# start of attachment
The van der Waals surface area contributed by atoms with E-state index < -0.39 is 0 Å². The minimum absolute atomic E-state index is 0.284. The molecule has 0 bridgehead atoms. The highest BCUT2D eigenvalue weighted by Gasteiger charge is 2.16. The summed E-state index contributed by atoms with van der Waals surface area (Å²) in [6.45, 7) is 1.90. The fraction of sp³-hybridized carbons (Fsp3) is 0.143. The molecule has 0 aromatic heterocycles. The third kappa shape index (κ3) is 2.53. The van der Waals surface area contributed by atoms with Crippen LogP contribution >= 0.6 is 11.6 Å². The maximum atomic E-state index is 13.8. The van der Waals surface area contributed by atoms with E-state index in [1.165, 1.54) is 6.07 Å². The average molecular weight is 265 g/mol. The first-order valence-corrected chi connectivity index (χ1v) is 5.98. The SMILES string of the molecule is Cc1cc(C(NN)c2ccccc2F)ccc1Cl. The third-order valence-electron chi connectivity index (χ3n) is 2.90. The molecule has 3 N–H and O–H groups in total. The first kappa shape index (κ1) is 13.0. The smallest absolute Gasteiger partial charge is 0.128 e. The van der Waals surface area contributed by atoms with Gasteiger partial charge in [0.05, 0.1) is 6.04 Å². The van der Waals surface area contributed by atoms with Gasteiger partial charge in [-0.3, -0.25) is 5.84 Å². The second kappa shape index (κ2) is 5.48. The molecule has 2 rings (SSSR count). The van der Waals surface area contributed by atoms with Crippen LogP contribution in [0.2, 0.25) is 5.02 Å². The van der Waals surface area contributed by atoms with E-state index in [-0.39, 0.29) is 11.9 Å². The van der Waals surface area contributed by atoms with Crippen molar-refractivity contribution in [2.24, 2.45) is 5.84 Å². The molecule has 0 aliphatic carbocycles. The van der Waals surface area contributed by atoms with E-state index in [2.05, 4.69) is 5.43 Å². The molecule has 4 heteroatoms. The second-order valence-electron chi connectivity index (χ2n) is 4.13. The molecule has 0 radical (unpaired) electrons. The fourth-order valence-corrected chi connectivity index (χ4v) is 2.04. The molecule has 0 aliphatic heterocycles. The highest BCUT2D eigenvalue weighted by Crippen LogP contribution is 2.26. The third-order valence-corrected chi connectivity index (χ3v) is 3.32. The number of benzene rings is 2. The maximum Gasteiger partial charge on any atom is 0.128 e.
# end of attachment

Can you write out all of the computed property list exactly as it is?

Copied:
The van der Waals surface area contributed by atoms with E-state index < -0.39 is 0 Å². The minimum absolute atomic E-state index is 0.284. The molecule has 0 bridgehead atoms. The highest BCUT2D eigenvalue weighted by Gasteiger charge is 2.16. The summed E-state index contributed by atoms with van der Waals surface area (Å²) in [6.45, 7) is 1.90. The fraction of sp³-hybridized carbons (Fsp3) is 0.143. The molecule has 0 aromatic heterocycles. The third kappa shape index (κ3) is 2.53. The van der Waals surface area contributed by atoms with Crippen LogP contribution >= 0.6 is 11.6 Å². The maximum atomic E-state index is 13.8. The van der Waals surface area contributed by atoms with E-state index in [1.165, 1.54) is 6.07 Å². The average molecular weight is 265 g/mol. The first-order valence-corrected chi connectivity index (χ1v) is 5.98. The SMILES string of the molecule is Cc1cc(C(NN)c2ccccc2F)ccc1Cl. The third-order valence-electron chi connectivity index (χ3n) is 2.90. The molecule has 3 N–H and O–H groups in total. The first kappa shape index (κ1) is 13.0. The smallest absolute Gasteiger partial charge is 0.128 e. The van der Waals surface area contributed by atoms with Gasteiger partial charge in [0.05, 0.1) is 6.04 Å². The van der Waals surface area contributed by atoms with Gasteiger partial charge in [-0.3, -0.25) is 5.84 Å². The second kappa shape index (κ2) is 5.48. The molecule has 2 rings (SSSR count). The van der Waals surface area contributed by atoms with Crippen LogP contribution in [0.2, 0.25) is 5.02 Å². The van der Waals surface area contributed by atoms with E-state index in [-0.39, 0.29) is 11.9 Å². The van der Waals surface area contributed by atoms with Crippen molar-refractivity contribution in [2.24, 2.45) is 5.84 Å². The molecule has 0 aliphatic carbocycles. The van der Waals surface area contributed by atoms with E-state index in [2.05, 4.69) is 5.43 Å². The molecule has 4 heteroatoms. The second-order valence-electron chi connectivity index (χ2n) is 4.13. The molecule has 0 radical (unpaired) electrons. The fourth-order valence-corrected chi connectivity index (χ4v) is 2.04. The molecule has 0 aliphatic heterocycles. The highest BCUT2D eigenvalue weighted by Crippen LogP contribution is 2.26. The third-order valence-corrected chi connectivity index (χ3v) is 3.32. The number of benzene rings is 2. The maximum Gasteiger partial charge on any atom is 0.128 e.